Product Review: Kershaw Culpepper, Gadsden & Brandywine

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Kershaw Classic Folding Knives

There are some things that you never forget, like the first time you rode a bike or your first kiss.

For me, I’ll never forget my first knife.

The first knife I ever owned was a old slip joint knife that I was given by my Granddad. I loved that knife and what it represented, feeling almost like a rite of passage into manhood. I felt proud and trusted and grown up.

It was nothing fancy, it wasn’t even new, but it was mine. I remember the handle worn smooth by unknown hands, the small blade scarred by time and the feeling of history it exuded.

It felt like a connection to a past I’d never know except through stories and sepia toned photographs.

The moment I saw these three Kershaw folding knives took me right back to that feeling. These are classic knife designs that have stood the test of time.

Kershaw Culpepper

The Kershaw Culpepper is a classic slipjoint with a 3.25″ clip point blade made from 7Cr17MoV steel. It’s not the most sought after knife steel in the world, but it is stainless and hard. It requires a bit of care as edge resistance isn’t as good as more premium knife steels, but for a low cost good quality steel, it does the job nicely.

The Kershaw Culpepper features a G-10 handle, which has been polished and shaped so that you can see the grain of the material. This gives the handle a more organic look, almost like wood, but with a toughness that wood wouldn’t be able to match.

Brass liners and rivets complement the dark handle and the polished steel end cap completes the look. The lanyard hole is a nice touch too.

This is a two handed opening knife, no fancy assistance is required here. The blade features nail nick on both sides and as there is no pocket clip it’s a true ambidextrous knife.

The blade open smoothly and in the hand it feels comfortable. The lack of a pocket clip or other adornments makes for a nice hold and also means there’s nothing to catch in the pocket. The jimping on the blade sine is a nice touch as well, giving a feeling of control. I can almost imagine using this knife for some ole timey whittlin’.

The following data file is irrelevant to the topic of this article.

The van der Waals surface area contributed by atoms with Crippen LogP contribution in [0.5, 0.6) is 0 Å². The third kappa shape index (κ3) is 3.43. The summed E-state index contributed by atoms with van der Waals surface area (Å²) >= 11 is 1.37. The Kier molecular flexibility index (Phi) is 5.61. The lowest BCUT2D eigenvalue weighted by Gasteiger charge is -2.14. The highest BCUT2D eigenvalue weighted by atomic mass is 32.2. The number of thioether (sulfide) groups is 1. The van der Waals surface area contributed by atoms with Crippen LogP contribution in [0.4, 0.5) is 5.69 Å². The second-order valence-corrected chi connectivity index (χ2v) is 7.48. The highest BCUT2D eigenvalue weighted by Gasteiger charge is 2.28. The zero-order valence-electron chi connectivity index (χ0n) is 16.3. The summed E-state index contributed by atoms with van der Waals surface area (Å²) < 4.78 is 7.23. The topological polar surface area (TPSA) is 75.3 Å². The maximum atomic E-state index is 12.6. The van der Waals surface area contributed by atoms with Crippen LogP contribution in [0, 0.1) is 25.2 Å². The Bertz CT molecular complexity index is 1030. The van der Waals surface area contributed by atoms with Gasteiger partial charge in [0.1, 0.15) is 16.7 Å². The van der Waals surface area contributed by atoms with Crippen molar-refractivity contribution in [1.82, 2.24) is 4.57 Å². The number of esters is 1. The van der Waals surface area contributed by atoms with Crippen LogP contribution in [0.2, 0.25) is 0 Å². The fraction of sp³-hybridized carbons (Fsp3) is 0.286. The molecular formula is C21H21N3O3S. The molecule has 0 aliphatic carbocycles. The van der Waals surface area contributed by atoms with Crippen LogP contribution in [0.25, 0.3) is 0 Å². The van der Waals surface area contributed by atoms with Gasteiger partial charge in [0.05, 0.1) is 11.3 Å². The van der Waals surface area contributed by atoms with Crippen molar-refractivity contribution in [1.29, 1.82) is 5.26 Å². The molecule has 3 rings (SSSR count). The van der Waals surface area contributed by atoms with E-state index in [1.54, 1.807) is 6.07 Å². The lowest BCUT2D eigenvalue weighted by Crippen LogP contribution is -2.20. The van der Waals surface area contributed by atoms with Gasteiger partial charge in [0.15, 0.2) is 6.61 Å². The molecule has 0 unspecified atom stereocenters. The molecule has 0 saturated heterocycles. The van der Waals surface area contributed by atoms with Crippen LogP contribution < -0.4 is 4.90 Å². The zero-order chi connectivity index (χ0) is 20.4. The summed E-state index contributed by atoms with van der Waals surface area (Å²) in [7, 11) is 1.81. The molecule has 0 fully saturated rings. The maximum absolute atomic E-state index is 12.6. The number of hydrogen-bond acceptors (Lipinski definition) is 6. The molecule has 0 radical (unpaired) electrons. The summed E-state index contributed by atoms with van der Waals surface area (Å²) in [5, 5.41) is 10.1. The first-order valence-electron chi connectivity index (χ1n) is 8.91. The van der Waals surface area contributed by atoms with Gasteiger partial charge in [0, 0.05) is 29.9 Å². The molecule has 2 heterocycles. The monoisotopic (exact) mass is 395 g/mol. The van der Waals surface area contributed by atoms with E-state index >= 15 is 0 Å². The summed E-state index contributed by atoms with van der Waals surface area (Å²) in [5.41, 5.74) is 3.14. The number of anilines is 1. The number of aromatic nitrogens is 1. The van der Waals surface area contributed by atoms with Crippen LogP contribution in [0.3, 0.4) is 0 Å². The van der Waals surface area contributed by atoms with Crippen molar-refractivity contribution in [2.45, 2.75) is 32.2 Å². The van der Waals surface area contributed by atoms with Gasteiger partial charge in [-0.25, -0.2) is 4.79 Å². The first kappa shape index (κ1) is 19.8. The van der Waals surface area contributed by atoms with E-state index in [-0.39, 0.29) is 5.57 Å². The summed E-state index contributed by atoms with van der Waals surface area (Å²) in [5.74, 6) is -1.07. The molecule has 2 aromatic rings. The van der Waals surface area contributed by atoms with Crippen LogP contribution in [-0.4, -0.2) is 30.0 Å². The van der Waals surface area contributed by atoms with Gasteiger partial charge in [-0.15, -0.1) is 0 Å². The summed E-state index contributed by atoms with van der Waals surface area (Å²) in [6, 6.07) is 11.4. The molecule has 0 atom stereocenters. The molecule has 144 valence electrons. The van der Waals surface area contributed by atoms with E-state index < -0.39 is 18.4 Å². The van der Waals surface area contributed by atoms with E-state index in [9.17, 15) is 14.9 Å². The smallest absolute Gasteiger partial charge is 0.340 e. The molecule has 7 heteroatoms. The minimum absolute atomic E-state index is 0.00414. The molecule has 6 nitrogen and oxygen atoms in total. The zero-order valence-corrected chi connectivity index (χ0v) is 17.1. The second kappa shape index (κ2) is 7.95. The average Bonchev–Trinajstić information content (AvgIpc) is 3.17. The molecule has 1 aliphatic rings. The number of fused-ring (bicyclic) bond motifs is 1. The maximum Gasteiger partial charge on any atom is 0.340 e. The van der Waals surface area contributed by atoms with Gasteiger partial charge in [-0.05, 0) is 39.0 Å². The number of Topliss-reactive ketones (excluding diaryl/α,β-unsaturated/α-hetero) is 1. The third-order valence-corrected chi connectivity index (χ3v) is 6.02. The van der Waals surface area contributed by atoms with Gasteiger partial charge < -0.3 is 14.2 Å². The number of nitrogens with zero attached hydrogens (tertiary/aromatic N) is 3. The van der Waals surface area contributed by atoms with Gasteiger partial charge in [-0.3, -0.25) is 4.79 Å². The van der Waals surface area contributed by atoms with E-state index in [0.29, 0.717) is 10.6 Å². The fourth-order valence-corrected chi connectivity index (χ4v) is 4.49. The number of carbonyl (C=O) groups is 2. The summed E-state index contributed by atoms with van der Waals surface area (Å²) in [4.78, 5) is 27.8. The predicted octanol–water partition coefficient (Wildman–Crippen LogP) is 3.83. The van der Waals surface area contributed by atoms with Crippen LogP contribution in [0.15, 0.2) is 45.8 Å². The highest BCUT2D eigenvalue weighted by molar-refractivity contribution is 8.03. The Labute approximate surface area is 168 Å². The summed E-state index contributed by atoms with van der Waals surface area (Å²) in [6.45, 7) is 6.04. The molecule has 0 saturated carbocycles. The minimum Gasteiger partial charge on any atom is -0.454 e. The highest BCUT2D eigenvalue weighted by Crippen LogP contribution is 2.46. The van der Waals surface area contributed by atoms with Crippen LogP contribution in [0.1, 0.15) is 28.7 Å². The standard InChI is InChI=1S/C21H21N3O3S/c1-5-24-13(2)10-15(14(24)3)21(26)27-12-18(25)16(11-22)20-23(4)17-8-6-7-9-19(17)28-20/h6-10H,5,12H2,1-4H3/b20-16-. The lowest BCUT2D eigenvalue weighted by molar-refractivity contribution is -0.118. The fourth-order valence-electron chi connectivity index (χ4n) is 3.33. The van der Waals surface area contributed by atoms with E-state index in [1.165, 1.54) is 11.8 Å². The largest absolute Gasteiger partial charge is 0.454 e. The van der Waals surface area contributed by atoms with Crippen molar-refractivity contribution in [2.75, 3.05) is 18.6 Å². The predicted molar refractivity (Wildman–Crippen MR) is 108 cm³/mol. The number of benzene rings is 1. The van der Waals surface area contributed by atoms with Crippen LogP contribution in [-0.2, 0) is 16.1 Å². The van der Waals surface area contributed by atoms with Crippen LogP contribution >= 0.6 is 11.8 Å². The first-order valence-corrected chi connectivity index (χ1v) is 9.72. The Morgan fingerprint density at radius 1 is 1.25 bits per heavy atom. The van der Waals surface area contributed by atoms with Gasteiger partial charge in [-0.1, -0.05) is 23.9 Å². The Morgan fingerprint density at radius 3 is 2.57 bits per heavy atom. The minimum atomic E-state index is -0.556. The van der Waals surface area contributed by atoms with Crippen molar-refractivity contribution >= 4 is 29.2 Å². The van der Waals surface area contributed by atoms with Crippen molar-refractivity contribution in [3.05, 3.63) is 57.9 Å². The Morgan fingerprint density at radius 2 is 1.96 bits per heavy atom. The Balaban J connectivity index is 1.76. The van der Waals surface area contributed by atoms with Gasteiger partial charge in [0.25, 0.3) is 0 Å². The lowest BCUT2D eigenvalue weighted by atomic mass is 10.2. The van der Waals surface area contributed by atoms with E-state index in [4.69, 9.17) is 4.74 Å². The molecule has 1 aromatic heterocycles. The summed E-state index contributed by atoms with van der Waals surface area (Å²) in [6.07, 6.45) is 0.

Kershaw Gadsden

The Kershaw Gadsden features the same materials as the Culpepper, but has two blades instead. The first blade is a clip point and the second is a spey point. Both are 2.75″ and are made from the same 7Cr17MoV steel as the Culpepper.

The choice of blades gives it more flexibility than the single bladed Culpepper. ‘The right tool for the job’ as my Granddad used to say.

The Kershaw Gadsden is another well made classically styled knife that evokes nostalgia – the two bladed design is one that has been in use for as long as people carried pocket knives. It’s like looking into the past using the Hubble telescope, history and modernity in balance.

Kershaw Brandywine

The Kershaw Brandywine is another in the line up of Kehsaw classics. Again, it features the same 7Cr17MoV steel, polished G-10 handle and handle features minus the lanyard hole.

It has a spey point, wharncliffe and a clip point blade for extra flexibility. The longest of the blades is 2.6″ with the others measuring 1.9″ and 1.8″.

The handle has a gentle ‘S’ shape too it which feels really nice to hold, whichever blade is being used. The thickness of the knife back with it’s pleasing stripes of steel and brass feels very tactile, I imagine this would be a proper pocket fidget knife. This knife is a modern take on a classic design and overall it’s very pleasing.

Handling all of these knives has filled me with a feeling of nostalgia that physical things rarely elicit these days.

In a fast moving world it’s ever more important to remember our connections to the past and that is exactly what these knives feel like to me.